A nurse at a Rio Grande Valley hospital told the Tribune that migrants may be sick when they are detained, but they get worse because of being detained with other sick migrants in unsanitary conditions for a prolonged period. “They’re arriving here sick, and they get sicker,” she said.
The Tribune report continued:
“The nurse said young migrants going through the intake process had conditions that included diaper rash so bad that babies were bleeding, explosive diarrhea that oozes out of days-old diapers, chicken pox, antibiotic-resistant infections, multiple viral infections and at least one hungry baby who guzzled four bottles of formula.”
These press accounts—a rare exception in the American media—give a glimpse of the brutal conditions deliberately created by the Trump administration in its effort to block the flow of desperate and cruelly oppressed people from Central America, fleeing police dictatorships and drug gangs and seeking sanctuary in the United States.
This brutality is what the congressional Democrats voted to fund last month when they approved Trump’s demand for $4.6 billion in additional spending on the border concentration camps.
The horrific conditions in the camps continue to spark opposition from those imprisoned in them. A group of South Asian asylum seekers held at the Otero County Processing Center, in southern New Mexico near El Paso, Texas, have gone on hunger strike. It is the second group of asylum seekers from India, most of them Sikhs, who have gone on hunger strike at Otero.
According to an inspection report on the Otero facility, which is run by the for-profit company MTC, there were 93 hunger strikes there in 2018.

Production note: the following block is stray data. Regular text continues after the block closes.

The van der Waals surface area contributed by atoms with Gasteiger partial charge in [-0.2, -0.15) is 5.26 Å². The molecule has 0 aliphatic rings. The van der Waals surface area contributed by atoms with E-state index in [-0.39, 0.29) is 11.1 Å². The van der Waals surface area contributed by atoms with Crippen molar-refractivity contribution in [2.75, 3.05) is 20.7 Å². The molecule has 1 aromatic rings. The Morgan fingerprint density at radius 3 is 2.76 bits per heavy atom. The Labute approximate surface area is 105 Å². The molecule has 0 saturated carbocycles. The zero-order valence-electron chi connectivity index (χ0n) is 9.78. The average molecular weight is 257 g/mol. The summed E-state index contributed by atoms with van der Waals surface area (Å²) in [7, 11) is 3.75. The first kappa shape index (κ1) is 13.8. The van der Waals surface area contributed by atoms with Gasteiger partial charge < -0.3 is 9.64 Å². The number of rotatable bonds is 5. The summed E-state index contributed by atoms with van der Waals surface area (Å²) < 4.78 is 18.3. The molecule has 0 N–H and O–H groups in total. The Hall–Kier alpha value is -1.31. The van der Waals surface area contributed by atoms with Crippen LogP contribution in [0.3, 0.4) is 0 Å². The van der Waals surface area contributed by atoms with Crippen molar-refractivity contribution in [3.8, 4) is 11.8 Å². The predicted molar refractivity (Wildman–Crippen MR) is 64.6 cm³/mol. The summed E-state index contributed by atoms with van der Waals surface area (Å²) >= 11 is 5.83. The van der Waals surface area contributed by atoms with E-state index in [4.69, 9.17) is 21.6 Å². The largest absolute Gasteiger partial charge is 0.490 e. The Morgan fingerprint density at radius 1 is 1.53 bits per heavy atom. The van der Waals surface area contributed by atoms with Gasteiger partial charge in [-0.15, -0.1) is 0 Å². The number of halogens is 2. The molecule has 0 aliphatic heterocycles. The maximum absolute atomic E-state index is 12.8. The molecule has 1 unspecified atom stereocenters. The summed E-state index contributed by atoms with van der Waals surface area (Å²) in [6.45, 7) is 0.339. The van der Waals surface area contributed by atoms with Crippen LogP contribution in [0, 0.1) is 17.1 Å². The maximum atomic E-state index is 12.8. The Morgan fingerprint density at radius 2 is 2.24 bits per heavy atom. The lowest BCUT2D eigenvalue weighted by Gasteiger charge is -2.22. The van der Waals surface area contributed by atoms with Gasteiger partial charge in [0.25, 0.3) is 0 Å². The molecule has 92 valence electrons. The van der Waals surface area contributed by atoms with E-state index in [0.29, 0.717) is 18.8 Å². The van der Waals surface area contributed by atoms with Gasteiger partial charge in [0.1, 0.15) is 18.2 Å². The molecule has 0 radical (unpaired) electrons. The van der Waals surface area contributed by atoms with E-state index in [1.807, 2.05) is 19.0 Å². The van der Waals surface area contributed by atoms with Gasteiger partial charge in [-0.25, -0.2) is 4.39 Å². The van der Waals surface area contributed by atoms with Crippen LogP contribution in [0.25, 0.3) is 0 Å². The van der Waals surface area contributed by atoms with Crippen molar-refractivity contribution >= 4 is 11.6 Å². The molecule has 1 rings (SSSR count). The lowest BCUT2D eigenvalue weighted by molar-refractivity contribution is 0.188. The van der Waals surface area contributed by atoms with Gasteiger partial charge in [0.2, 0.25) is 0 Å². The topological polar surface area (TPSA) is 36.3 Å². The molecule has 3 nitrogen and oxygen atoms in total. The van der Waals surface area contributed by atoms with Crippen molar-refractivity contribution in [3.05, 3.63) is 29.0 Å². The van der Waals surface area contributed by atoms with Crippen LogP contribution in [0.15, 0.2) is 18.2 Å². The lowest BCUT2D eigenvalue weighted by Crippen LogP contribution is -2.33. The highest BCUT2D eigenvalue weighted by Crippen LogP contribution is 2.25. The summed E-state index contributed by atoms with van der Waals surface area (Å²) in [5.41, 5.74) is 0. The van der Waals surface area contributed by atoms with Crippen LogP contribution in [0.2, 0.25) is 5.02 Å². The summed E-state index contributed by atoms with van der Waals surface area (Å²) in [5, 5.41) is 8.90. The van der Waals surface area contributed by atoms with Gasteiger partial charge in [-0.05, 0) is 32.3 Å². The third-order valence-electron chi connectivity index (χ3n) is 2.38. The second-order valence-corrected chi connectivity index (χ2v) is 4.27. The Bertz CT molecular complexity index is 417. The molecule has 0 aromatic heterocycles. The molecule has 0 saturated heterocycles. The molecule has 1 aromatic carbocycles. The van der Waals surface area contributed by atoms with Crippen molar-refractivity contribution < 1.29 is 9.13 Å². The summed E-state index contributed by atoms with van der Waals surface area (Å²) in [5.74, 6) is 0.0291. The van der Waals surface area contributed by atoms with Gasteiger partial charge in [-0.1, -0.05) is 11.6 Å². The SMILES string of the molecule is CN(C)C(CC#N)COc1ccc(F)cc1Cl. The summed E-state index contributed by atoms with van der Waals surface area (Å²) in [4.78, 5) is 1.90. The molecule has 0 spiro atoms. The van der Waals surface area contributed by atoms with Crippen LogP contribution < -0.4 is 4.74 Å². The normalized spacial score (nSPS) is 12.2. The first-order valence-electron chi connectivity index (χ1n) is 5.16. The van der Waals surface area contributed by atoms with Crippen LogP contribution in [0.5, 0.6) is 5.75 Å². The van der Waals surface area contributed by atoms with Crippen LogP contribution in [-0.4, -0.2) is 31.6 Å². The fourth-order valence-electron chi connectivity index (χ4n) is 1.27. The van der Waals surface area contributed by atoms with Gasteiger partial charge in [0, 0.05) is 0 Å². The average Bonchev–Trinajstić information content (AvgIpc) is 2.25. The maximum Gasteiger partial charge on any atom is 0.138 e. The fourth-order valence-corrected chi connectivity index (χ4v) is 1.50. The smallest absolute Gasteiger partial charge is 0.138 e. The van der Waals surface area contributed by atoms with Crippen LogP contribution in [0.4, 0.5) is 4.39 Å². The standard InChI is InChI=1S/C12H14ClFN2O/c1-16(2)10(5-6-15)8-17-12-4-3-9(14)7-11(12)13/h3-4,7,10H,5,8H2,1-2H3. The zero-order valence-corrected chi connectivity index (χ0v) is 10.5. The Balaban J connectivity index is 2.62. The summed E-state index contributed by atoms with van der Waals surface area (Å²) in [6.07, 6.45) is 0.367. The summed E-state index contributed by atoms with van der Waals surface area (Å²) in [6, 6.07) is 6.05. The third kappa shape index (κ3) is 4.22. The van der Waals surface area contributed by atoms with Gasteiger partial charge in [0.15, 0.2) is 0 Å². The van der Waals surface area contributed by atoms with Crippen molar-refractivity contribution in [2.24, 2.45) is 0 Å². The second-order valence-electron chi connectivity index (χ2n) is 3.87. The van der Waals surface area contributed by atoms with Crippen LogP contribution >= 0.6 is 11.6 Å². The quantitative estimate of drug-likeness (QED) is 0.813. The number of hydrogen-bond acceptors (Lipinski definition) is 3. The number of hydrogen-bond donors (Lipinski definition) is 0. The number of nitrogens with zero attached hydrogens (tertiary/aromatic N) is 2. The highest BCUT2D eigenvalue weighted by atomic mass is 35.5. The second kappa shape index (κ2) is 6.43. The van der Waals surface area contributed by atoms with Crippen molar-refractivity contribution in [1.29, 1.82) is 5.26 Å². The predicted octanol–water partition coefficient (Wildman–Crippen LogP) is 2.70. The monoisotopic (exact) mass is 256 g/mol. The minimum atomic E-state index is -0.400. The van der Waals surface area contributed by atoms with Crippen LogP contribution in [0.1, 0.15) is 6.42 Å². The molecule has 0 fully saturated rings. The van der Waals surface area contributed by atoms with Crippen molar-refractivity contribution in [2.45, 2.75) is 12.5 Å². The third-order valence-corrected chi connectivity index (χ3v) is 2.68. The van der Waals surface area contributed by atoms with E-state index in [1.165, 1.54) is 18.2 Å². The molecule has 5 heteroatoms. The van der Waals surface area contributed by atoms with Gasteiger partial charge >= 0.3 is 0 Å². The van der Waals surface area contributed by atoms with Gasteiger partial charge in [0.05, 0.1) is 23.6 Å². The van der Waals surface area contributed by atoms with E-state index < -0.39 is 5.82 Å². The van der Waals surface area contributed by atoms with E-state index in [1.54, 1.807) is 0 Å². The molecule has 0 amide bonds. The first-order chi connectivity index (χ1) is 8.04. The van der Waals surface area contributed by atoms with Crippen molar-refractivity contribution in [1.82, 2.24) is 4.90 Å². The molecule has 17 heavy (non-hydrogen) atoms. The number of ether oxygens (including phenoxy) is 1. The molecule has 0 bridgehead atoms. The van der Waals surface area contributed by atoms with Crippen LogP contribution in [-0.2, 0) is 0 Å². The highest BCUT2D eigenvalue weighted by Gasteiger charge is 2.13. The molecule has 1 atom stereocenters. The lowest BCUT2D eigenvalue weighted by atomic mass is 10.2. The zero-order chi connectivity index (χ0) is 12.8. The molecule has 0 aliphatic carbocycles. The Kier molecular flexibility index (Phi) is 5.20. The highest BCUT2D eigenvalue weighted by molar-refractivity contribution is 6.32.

Both groups of hunger strikers this year have been transferred from Otero to the El Paso Processing Center, a facility run by Immigration and Customs Enforcement. The first group was subjected to force-feeding, which is extremely painful. Two of the nine defied the force-feeding and continued their protest for 74 days.
Besides imprisonment, neglect, and infliction of what amounts to deliberate infection of detainees with disease, the Border Patrol continues to engage in outright violence against migrants. Agents fired tear gas and pepper spray early Friday on the Pharr-Reynosa International Bridge, a major border crossing between Texas and the Mexican state of Tamaulipas.
About 50 “undocumented individuals” tried to cross the bridge about 4 a.m., during the time that it is closed to traffic. They climbed over the temporary barriers set up during the overnight period and tried to keep going after Customs and Border Protection (CBP) officers and state and local police confronted them. The US officers and police used tear gas and pepper spray, and Mexican authorities intervened from the other side of the bridge to remove most of the would-be migrants.
The Trump administration is pressing for far more drastic and aggressive action by the Mexican government against migrants, both on the southern border with Guatemala, on the northern border with the United States, and within the country.
US Secretary of State Mike Pompeo arrived in Mexico City Sunday to meet with Mexican Foreign Minister Marcelo Ebrard to discuss migration and trade. The Trump administration has deliberately linked the two issues, threatening to impose punitive tariffs on Mexican products going to the US market unless the government of Andrés Manuel López Obrador carries out drastic attacks on Central American migrants by Monday, July 22.
TRUMP EXPANDS FAST-TRACK DEPORTATIONS The Trump administration is expanding the authority of immigration officers to deport migrants without requiring them to appear before judges ahead of deportation. Fast-track deportations will apply to anyone who has been in the country illegally for less than two years. [AP]